I often here this question and it pops up in the Xamarin subreddit frequently too: How do I get started with Xamarin? I think I have a pretty good answer. Learning Xamarin isn't really just about learning a framework or a set of API's. Those are just parts of a greater whole. Learning Xamarin, coming from say, a Web development background, is more about learning a different way of thinking because mobile development is its own animal.

Assuming you're looking to specialize or least become proficient in mobile development with Xamarin, this is my advice after spending the last 2 years working with it.

Don't Start with Certification

It's tempting to head over to Xamarin University and jump on the certification track, especially because it's so affordable now. But, don't worry about that just yet. Do use Xamarin University to learn, but hold off on the cert at first. It's good but not it's not everything. And, without actual experience, you'll probably fail the exam.

Start with a Real App

I got into Xamarin development because I was intrigued by it. Like most developers, I built a few sample apps, hit a few snags, dropped it and got on with life. There was no urgency to learn Xamarin. I didn't HAVE to learn it. Until I did. You see, a friend of mine hit me up on FB Messenger and asked if I would be interested in building an app. He had a client who needed an iOS only app. Foolishly, I said I could do it. One of the best risks I've taken in a long time.

So I signed a contract, took a sizable up-front payment and started working on this app. I HAD to deliver it, therefore, I HAD to learn Xamarin and more importantly, the iOS API's. This was a painful journey but a worthy journey. The app had some really tricky technical requirements involving audio ducking and timers. I felt in over my head on several occasions but if you're not in over your head, you're not learning. If you're not in over your head, you're comfortable and that's not safe. That's the deceiving aspect of comfort: it makes you feel safe. You're not.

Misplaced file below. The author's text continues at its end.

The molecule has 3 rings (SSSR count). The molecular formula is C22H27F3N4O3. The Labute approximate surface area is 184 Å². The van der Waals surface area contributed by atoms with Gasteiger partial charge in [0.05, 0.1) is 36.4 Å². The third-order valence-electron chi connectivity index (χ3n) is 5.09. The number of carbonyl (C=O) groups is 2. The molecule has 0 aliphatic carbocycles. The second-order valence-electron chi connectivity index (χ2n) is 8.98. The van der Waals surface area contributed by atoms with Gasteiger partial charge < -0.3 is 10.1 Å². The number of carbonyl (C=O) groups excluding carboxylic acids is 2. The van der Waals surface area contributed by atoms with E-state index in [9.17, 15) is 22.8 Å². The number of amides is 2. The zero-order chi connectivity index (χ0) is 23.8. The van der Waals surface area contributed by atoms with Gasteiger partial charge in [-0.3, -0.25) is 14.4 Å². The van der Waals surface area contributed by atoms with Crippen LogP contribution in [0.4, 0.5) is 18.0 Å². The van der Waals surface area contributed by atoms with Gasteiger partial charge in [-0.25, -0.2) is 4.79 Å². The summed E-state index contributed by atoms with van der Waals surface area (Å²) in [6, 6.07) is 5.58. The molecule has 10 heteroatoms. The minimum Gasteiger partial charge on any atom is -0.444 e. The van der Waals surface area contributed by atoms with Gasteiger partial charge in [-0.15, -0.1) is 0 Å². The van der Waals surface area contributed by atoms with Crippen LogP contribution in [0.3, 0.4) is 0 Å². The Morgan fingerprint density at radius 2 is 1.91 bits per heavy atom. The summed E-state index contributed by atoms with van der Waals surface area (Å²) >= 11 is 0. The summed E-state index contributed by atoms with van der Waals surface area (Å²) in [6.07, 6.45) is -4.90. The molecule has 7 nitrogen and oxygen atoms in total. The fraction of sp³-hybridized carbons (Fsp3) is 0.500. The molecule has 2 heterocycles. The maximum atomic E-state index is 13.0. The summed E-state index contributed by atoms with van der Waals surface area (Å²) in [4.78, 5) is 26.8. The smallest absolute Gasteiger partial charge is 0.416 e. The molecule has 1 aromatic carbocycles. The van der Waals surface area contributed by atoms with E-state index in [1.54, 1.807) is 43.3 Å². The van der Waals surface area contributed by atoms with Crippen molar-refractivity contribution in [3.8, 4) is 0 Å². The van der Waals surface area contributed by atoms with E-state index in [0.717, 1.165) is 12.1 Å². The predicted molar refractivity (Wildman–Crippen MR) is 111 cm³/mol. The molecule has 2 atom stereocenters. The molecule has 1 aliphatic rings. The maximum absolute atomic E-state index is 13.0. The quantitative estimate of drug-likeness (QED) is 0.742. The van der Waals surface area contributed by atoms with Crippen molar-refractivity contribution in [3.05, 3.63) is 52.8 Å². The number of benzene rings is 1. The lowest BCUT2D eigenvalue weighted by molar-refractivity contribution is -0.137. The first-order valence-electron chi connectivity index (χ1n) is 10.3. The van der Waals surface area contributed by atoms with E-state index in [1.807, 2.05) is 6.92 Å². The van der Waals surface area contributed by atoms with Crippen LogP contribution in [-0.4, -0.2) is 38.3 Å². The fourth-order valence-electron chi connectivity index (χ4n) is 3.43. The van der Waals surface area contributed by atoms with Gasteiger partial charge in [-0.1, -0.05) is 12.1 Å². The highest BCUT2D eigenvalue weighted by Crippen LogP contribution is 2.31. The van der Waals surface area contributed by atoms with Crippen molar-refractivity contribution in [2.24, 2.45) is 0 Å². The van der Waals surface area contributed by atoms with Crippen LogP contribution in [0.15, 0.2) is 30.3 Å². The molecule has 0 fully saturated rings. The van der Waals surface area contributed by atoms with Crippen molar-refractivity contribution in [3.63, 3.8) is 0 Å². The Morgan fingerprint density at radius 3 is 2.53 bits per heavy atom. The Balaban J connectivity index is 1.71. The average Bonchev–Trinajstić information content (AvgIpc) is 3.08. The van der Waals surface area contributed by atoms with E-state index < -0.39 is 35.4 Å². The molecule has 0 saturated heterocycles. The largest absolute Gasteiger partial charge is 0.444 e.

Anyway, I delivered the app to this client...a few times (zero QA) and it wasn't over budget, but it was a bit late. Despite the slight delay, my client was very, very happy and I was too, because I learned a ton. I learned about Xamarin, sure, but more than that, I learned about mobile development. That's a big deal because it's not the web, it's not the desktop, it's something all its own. Mobile development is its own animal. Xamarin will expose you to it, but it's a mindset.


Anyway, if you really want to become a mobile developer, whether using Xamarin or Swift, or Ionic, or Java, or whatever sexy thing is hot today, commit to a client and create a real, deliverable product. Force yourself to deliver something. Deploy it to an app store. Otherwise, you'll flounder, you'll half-ass it. You'll drop it, like the seven other tech stacks you think are cool but did nothing with beyond a hello world. If you're not feeling the pressure to deliver, you're not learning.

Next Steps

Okay, you spent long periods of time doubting your ability as a developer, you created an app (through much toil and sweat), you're client is happy, now what? Go further. In my case, I became familiar with iOS, but Android was a mystery. Time to go further with the unknown. I'm still working on that.


If you want to get started with Xamarin, realize that Xamarin is only one aspect of a very large landscape. You're trying to learn a new paradigm, whether you realize it or not. If you learn the paradigm, Xamarin will just become a small part of it. It's a great piece of technology, but it's just one part of a whole. Also, get certified eventually, it's good...I hope.